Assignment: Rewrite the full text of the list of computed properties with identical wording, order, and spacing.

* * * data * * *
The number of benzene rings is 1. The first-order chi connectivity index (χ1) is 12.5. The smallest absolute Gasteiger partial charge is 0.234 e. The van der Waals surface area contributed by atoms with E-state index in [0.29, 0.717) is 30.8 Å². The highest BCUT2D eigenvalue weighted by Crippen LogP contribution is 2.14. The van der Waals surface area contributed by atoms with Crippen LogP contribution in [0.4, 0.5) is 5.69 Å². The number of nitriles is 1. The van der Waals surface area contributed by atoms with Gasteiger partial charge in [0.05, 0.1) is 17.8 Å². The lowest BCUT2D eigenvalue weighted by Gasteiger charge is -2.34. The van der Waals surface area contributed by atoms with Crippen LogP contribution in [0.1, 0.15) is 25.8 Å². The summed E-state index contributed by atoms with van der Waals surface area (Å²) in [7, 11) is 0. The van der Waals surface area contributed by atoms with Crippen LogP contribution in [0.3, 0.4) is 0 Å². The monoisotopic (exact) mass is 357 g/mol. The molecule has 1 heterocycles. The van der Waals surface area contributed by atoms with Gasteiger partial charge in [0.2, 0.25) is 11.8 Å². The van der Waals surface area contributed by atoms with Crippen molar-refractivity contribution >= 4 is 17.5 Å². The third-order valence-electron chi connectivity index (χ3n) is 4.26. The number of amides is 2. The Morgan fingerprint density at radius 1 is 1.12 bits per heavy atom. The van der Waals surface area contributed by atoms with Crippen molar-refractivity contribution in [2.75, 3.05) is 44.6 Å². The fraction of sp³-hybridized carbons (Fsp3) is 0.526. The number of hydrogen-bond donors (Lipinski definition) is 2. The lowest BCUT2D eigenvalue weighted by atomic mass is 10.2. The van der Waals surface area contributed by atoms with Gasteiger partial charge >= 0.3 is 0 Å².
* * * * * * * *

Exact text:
The number of benzene rings is 1. The first-order chi connectivity index (χ1) is 12.5. The smallest absolute Gasteiger partial charge is 0.234 e. The van der Waals surface area contributed by atoms with E-state index in [0.29, 0.717) is 30.8 Å². The highest BCUT2D eigenvalue weighted by Crippen LogP contribution is 2.14. The van der Waals surface area contributed by atoms with Crippen LogP contribution in [0.4, 0.5) is 5.69 Å². The number of nitriles is 1. The van der Waals surface area contributed by atoms with Gasteiger partial charge in [0.05, 0.1) is 17.8 Å². The lowest BCUT2D eigenvalue weighted by Gasteiger charge is -2.34. The van der Waals surface area contributed by atoms with Crippen LogP contribution in [0.1, 0.15) is 25.8 Å². The summed E-state index contributed by atoms with van der Waals surface area (Å²) in [7, 11) is 0. The van der Waals surface area contributed by atoms with Crippen LogP contribution in [0.3, 0.4) is 0 Å². The monoisotopic (exact) mass is 357 g/mol. The molecule has 1 heterocycles. The van der Waals surface area contributed by atoms with Gasteiger partial charge in [0.2, 0.25) is 11.8 Å². The van der Waals surface area contributed by atoms with Crippen molar-refractivity contribution >= 4 is 17.5 Å². The third-order valence-electron chi connectivity index (χ3n) is 4.26. The number of amides is 2. The Morgan fingerprint density at radius 1 is 1.12 bits per heavy atom. The van der Waals surface area contributed by atoms with Crippen molar-refractivity contribution in [2.75, 3.05) is 44.6 Å². The fraction of sp³-hybridized carbons (Fsp3) is 0.526. The number of hydrogen-bond donors (Lipinski definition) is 2. The lowest BCUT2D eigenvalue weighted by atomic mass is 10.2. The van der Waals surface area contributed by atoms with Gasteiger partial charge >= 0.3 is 0 Å².